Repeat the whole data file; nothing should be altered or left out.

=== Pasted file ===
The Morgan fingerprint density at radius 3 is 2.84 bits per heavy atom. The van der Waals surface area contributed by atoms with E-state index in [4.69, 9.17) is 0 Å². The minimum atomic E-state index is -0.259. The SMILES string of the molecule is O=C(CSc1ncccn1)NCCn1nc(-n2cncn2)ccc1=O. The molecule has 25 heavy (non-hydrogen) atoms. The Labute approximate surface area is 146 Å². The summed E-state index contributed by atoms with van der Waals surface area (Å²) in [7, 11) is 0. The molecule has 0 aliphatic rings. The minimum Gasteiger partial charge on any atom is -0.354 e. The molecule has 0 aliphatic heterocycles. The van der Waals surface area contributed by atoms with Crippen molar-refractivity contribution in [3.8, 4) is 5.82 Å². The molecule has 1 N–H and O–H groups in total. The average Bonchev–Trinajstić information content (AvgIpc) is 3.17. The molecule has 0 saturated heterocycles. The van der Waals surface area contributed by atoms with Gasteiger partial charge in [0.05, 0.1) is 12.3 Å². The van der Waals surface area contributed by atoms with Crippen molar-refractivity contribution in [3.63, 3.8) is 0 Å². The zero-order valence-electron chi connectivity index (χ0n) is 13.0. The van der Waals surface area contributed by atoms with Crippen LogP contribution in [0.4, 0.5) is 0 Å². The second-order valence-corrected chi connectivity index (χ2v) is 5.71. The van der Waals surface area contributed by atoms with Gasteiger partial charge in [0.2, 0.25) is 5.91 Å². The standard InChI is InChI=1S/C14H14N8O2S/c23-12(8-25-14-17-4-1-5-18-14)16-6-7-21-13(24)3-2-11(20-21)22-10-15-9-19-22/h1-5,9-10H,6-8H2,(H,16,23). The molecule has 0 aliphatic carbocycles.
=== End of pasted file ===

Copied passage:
The Morgan fingerprint density at radius 3 is 2.84 bits per heavy atom. The van der Waals surface area contributed by atoms with E-state index in [4.69, 9.17) is 0 Å². The minimum atomic E-state index is -0.259. The SMILES string of the molecule is O=C(CSc1ncccn1)NCCn1nc(-n2cncn2)ccc1=O. The molecule has 25 heavy (non-hydrogen) atoms. The Labute approximate surface area is 146 Å². The summed E-state index contributed by atoms with van der Waals surface area (Å²) in [7, 11) is 0. The molecule has 0 aliphatic rings. The minimum Gasteiger partial charge on any atom is -0.354 e. The molecule has 0 aliphatic heterocycles. The van der Waals surface area contributed by atoms with Crippen molar-refractivity contribution in [3.8, 4) is 5.82 Å². The molecule has 1 N–H and O–H groups in total. The average Bonchev–Trinajstić information content (AvgIpc) is 3.17. The molecule has 0 saturated heterocycles. The van der Waals surface area contributed by atoms with Gasteiger partial charge in [0.05, 0.1) is 12.3 Å². The van der Waals surface area contributed by atoms with Crippen molar-refractivity contribution in [3.63, 3.8) is 0 Å². The zero-order valence-electron chi connectivity index (χ0n) is 13.0. The van der Waals surface area contributed by atoms with Crippen LogP contribution in [0.4, 0.5) is 0 Å². The second-order valence-corrected chi connectivity index (χ2v) is 5.71. The van der Waals surface area contributed by atoms with Gasteiger partial charge in [0.2, 0.25) is 5.91 Å². The standard InChI is InChI=1S/C14H14N8O2S/c23-12(8-25-14-17-4-1-5-18-14)16-6-7-21-13(24)3-2-11(20-21)22-10-15-9-19-22/h1-5,9-10H,6-8H2,(H,16,23). The molecule has 0 aliphatic carbocycles.